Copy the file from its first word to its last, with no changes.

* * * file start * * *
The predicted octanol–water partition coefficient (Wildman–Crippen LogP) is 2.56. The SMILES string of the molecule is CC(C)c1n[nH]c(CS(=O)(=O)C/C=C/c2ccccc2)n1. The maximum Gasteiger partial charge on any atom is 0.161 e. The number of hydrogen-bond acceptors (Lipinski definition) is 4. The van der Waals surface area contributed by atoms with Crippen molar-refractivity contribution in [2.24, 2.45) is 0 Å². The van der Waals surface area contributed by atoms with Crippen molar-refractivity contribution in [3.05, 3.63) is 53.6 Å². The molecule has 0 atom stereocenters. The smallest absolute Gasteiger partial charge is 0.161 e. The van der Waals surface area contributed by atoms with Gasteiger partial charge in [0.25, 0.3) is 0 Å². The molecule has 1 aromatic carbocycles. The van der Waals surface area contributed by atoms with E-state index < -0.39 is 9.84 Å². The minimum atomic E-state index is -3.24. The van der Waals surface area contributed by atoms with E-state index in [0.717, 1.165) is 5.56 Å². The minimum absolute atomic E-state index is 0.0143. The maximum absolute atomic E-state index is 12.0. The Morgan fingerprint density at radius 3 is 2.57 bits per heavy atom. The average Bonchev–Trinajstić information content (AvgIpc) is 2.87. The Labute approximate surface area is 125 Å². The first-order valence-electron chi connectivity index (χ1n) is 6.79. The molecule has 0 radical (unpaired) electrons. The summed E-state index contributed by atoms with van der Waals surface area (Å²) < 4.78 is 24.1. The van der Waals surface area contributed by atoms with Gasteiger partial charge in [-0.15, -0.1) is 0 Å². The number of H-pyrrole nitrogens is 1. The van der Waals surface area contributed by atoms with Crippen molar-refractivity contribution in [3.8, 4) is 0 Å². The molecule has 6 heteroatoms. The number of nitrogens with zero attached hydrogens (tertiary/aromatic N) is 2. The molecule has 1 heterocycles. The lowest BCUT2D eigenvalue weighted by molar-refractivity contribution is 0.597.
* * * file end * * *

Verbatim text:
The predicted octanol–water partition coefficient (Wildman–Crippen LogP) is 2.56. The SMILES string of the molecule is CC(C)c1n[nH]c(CS(=O)(=O)C/C=C/c2ccccc2)n1. The maximum Gasteiger partial charge on any atom is 0.161 e. The number of hydrogen-bond acceptors (Lipinski definition) is 4. The van der Waals surface area contributed by atoms with Crippen molar-refractivity contribution in [2.24, 2.45) is 0 Å². The van der Waals surface area contributed by atoms with Crippen molar-refractivity contribution in [3.05, 3.63) is 53.6 Å². The molecule has 0 atom stereocenters. The smallest absolute Gasteiger partial charge is 0.161 e. The van der Waals surface area contributed by atoms with Gasteiger partial charge in [0.25, 0.3) is 0 Å². The molecule has 1 aromatic carbocycles. The van der Waals surface area contributed by atoms with E-state index < -0.39 is 9.84 Å². The minimum atomic E-state index is -3.24. The van der Waals surface area contributed by atoms with E-state index in [0.717, 1.165) is 5.56 Å². The minimum absolute atomic E-state index is 0.0143. The maximum absolute atomic E-state index is 12.0. The Morgan fingerprint density at radius 3 is 2.57 bits per heavy atom. The average Bonchev–Trinajstić information content (AvgIpc) is 2.87. The Labute approximate surface area is 125 Å². The first-order valence-electron chi connectivity index (χ1n) is 6.79. The molecule has 0 radical (unpaired) electrons. The summed E-state index contributed by atoms with van der Waals surface area (Å²) < 4.78 is 24.1. The van der Waals surface area contributed by atoms with Gasteiger partial charge in [-0.15, -0.1) is 0 Å². The number of H-pyrrole nitrogens is 1. The van der Waals surface area contributed by atoms with Crippen molar-refractivity contribution in [3.8, 4) is 0 Å². The molecule has 6 heteroatoms. The number of nitrogens with zero attached hydrogens (tertiary/aromatic N) is 2. The molecule has 1 heterocycles. The lowest BCUT2D eigenvalue weighted by molar-refractivity contribution is 0.597.